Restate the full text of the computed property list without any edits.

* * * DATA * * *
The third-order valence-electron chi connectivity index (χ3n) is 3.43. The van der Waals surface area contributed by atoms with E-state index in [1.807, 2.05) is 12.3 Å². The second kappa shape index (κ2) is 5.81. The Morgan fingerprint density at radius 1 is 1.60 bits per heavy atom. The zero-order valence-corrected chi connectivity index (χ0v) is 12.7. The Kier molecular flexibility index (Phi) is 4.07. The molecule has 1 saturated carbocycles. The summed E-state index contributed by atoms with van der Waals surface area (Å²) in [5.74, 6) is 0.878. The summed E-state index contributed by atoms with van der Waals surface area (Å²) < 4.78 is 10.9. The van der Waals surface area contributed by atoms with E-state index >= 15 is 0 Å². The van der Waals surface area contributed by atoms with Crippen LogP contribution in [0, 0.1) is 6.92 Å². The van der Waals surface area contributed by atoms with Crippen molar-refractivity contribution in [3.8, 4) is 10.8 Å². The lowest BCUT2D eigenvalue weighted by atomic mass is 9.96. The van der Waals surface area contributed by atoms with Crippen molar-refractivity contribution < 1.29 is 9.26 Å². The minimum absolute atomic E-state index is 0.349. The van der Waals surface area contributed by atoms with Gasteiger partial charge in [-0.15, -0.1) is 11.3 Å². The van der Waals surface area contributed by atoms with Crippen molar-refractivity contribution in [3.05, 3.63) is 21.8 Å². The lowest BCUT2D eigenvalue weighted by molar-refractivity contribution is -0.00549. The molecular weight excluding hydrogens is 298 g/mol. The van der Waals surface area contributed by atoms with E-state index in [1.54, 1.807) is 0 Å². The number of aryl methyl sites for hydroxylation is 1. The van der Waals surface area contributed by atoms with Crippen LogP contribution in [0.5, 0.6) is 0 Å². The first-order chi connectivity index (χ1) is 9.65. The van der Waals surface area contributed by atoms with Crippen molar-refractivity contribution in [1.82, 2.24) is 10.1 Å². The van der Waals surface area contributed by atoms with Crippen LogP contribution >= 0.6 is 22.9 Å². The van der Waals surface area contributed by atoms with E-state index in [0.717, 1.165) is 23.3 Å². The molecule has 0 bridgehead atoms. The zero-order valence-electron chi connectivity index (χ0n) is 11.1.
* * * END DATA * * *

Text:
The third-order valence-electron chi connectivity index (χ3n) is 3.43. The van der Waals surface area contributed by atoms with E-state index in [1.807, 2.05) is 12.3 Å². The second kappa shape index (κ2) is 5.81. The Morgan fingerprint density at radius 1 is 1.60 bits per heavy atom. The zero-order valence-corrected chi connectivity index (χ0v) is 12.7. The Kier molecular flexibility index (Phi) is 4.07. The molecule has 1 saturated carbocycles. The summed E-state index contributed by atoms with van der Waals surface area (Å²) in [5.74, 6) is 0.878. The summed E-state index contributed by atoms with van der Waals surface area (Å²) < 4.78 is 10.9. The van der Waals surface area contributed by atoms with E-state index >= 15 is 0 Å². The van der Waals surface area contributed by atoms with Crippen LogP contribution in [0, 0.1) is 6.92 Å². The van der Waals surface area contributed by atoms with Crippen molar-refractivity contribution in [3.8, 4) is 10.8 Å². The lowest BCUT2D eigenvalue weighted by atomic mass is 9.96. The van der Waals surface area contributed by atoms with Crippen molar-refractivity contribution < 1.29 is 9.26 Å². The minimum absolute atomic E-state index is 0.349. The van der Waals surface area contributed by atoms with Gasteiger partial charge in [-0.15, -0.1) is 11.3 Å². The van der Waals surface area contributed by atoms with Crippen molar-refractivity contribution in [3.05, 3.63) is 21.8 Å². The lowest BCUT2D eigenvalue weighted by molar-refractivity contribution is -0.00549. The molecular weight excluding hydrogens is 298 g/mol. The van der Waals surface area contributed by atoms with E-state index in [1.54, 1.807) is 0 Å². The number of aryl methyl sites for hydroxylation is 1. The van der Waals surface area contributed by atoms with Crippen LogP contribution in [0.5, 0.6) is 0 Å². The first-order chi connectivity index (χ1) is 9.65. The van der Waals surface area contributed by atoms with Crippen molar-refractivity contribution in [1.82, 2.24) is 10.1 Å². The van der Waals surface area contributed by atoms with Crippen LogP contribution >= 0.6 is 22.9 Å². The van der Waals surface area contributed by atoms with E-state index in [0.717, 1.165) is 23.3 Å². The molecule has 0 bridgehead atoms. The zero-order valence-electron chi connectivity index (χ0n) is 11.1.